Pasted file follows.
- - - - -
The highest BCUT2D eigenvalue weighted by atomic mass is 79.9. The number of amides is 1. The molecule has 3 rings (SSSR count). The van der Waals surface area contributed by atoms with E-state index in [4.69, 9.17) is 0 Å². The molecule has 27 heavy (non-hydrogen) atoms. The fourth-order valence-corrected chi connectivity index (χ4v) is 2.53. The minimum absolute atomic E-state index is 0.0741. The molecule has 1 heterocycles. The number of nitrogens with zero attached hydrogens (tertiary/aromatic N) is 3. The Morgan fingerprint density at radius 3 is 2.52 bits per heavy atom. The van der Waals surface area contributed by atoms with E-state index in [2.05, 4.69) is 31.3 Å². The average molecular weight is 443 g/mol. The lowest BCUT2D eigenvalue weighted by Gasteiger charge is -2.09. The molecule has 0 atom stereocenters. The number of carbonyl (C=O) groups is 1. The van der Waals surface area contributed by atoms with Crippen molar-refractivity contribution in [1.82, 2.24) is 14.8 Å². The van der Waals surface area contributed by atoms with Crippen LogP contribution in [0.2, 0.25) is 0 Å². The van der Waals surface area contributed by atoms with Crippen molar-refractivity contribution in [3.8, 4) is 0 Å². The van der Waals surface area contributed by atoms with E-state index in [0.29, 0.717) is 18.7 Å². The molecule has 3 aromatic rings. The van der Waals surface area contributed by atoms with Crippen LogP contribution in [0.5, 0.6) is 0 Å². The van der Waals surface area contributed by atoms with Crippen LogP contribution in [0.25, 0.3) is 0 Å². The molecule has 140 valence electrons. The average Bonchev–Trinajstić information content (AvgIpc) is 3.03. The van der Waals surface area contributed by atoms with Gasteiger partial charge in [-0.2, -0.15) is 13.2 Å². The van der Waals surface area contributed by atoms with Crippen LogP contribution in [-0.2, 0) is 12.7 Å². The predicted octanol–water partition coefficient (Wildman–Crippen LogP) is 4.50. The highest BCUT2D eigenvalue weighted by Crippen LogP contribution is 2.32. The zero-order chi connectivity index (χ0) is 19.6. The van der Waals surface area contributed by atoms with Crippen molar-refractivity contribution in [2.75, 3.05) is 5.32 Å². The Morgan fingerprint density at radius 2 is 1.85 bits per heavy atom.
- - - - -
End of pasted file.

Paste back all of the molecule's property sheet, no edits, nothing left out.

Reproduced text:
The highest BCUT2D eigenvalue weighted by atomic mass is 79.9. The number of amides is 1. The molecule has 3 rings (SSSR count). The van der Waals surface area contributed by atoms with E-state index in [4.69, 9.17) is 0 Å². The molecule has 27 heavy (non-hydrogen) atoms. The fourth-order valence-corrected chi connectivity index (χ4v) is 2.53. The minimum absolute atomic E-state index is 0.0741. The molecule has 1 heterocycles. The number of nitrogens with zero attached hydrogens (tertiary/aromatic N) is 3. The Morgan fingerprint density at radius 3 is 2.52 bits per heavy atom. The van der Waals surface area contributed by atoms with E-state index in [2.05, 4.69) is 31.3 Å². The average molecular weight is 443 g/mol. The lowest BCUT2D eigenvalue weighted by Gasteiger charge is -2.09. The molecule has 0 atom stereocenters. The number of carbonyl (C=O) groups is 1. The van der Waals surface area contributed by atoms with Crippen molar-refractivity contribution in [1.82, 2.24) is 14.8 Å². The van der Waals surface area contributed by atoms with Crippen LogP contribution in [0.2, 0.25) is 0 Å². The van der Waals surface area contributed by atoms with Crippen molar-refractivity contribution in [3.8, 4) is 0 Å². The van der Waals surface area contributed by atoms with E-state index in [0.29, 0.717) is 18.7 Å². The molecule has 3 aromatic rings. The van der Waals surface area contributed by atoms with Crippen LogP contribution in [0.5, 0.6) is 0 Å². The van der Waals surface area contributed by atoms with Crippen LogP contribution in [0.25, 0.3) is 0 Å². The molecule has 140 valence electrons. The average Bonchev–Trinajstić information content (AvgIpc) is 3.03. The van der Waals surface area contributed by atoms with Gasteiger partial charge in [-0.2, -0.15) is 13.2 Å². The van der Waals surface area contributed by atoms with Crippen LogP contribution in [-0.2, 0) is 12.7 Å². The predicted octanol–water partition coefficient (Wildman–Crippen LogP) is 4.50. The highest BCUT2D eigenvalue weighted by Crippen LogP contribution is 2.32. The zero-order chi connectivity index (χ0) is 19.6. The van der Waals surface area contributed by atoms with Crippen molar-refractivity contribution in [2.75, 3.05) is 5.32 Å². The Morgan fingerprint density at radius 2 is 1.85 bits per heavy atom.